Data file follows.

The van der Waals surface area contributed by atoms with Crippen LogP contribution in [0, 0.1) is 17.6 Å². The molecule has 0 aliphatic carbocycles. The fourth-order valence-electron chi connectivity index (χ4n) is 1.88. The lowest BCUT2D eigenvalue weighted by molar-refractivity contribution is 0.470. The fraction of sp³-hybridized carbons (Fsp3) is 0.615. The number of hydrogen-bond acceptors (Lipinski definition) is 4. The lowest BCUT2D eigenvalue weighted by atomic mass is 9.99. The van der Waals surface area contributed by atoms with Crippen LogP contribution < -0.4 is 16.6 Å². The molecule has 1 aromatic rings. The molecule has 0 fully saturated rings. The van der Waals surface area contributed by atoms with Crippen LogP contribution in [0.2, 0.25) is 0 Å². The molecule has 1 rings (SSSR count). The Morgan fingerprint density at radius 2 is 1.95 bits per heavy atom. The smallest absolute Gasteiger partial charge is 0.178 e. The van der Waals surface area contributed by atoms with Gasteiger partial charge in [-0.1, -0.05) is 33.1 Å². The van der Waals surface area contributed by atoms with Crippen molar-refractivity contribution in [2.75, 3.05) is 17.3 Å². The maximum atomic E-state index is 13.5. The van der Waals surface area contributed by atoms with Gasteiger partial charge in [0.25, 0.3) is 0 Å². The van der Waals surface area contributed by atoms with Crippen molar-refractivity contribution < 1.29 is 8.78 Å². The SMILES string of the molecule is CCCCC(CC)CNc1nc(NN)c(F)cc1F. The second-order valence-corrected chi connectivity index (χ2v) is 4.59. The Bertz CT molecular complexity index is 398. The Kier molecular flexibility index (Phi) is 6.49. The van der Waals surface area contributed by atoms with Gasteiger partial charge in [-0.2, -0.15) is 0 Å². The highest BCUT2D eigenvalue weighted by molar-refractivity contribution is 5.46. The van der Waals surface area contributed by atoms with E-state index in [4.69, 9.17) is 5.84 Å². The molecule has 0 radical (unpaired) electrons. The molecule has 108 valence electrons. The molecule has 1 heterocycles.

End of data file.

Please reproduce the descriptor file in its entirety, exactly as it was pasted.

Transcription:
The van der Waals surface area contributed by atoms with Crippen LogP contribution in [0, 0.1) is 17.6 Å². The molecule has 0 aliphatic carbocycles. The fourth-order valence-electron chi connectivity index (χ4n) is 1.88. The lowest BCUT2D eigenvalue weighted by molar-refractivity contribution is 0.470. The fraction of sp³-hybridized carbons (Fsp3) is 0.615. The number of hydrogen-bond acceptors (Lipinski definition) is 4. The lowest BCUT2D eigenvalue weighted by atomic mass is 9.99. The van der Waals surface area contributed by atoms with Crippen LogP contribution < -0.4 is 16.6 Å². The molecule has 1 aromatic rings. The molecule has 0 fully saturated rings. The van der Waals surface area contributed by atoms with Crippen LogP contribution in [0.2, 0.25) is 0 Å². The molecule has 1 rings (SSSR count). The Morgan fingerprint density at radius 2 is 1.95 bits per heavy atom. The smallest absolute Gasteiger partial charge is 0.178 e. The van der Waals surface area contributed by atoms with Gasteiger partial charge in [-0.1, -0.05) is 33.1 Å². The van der Waals surface area contributed by atoms with Crippen molar-refractivity contribution in [2.75, 3.05) is 17.3 Å². The maximum atomic E-state index is 13.5. The van der Waals surface area contributed by atoms with Gasteiger partial charge in [0.25, 0.3) is 0 Å². The van der Waals surface area contributed by atoms with Crippen molar-refractivity contribution < 1.29 is 8.78 Å². The SMILES string of the molecule is CCCCC(CC)CNc1nc(NN)c(F)cc1F. The second-order valence-corrected chi connectivity index (χ2v) is 4.59. The Bertz CT molecular complexity index is 398. The Kier molecular flexibility index (Phi) is 6.49. The van der Waals surface area contributed by atoms with Gasteiger partial charge in [-0.2, -0.15) is 0 Å². The highest BCUT2D eigenvalue weighted by molar-refractivity contribution is 5.46. The van der Waals surface area contributed by atoms with E-state index in [4.69, 9.17) is 5.84 Å². The molecule has 0 radical (unpaired) electrons. The molecule has 108 valence electrons. The molecule has 1 heterocycles.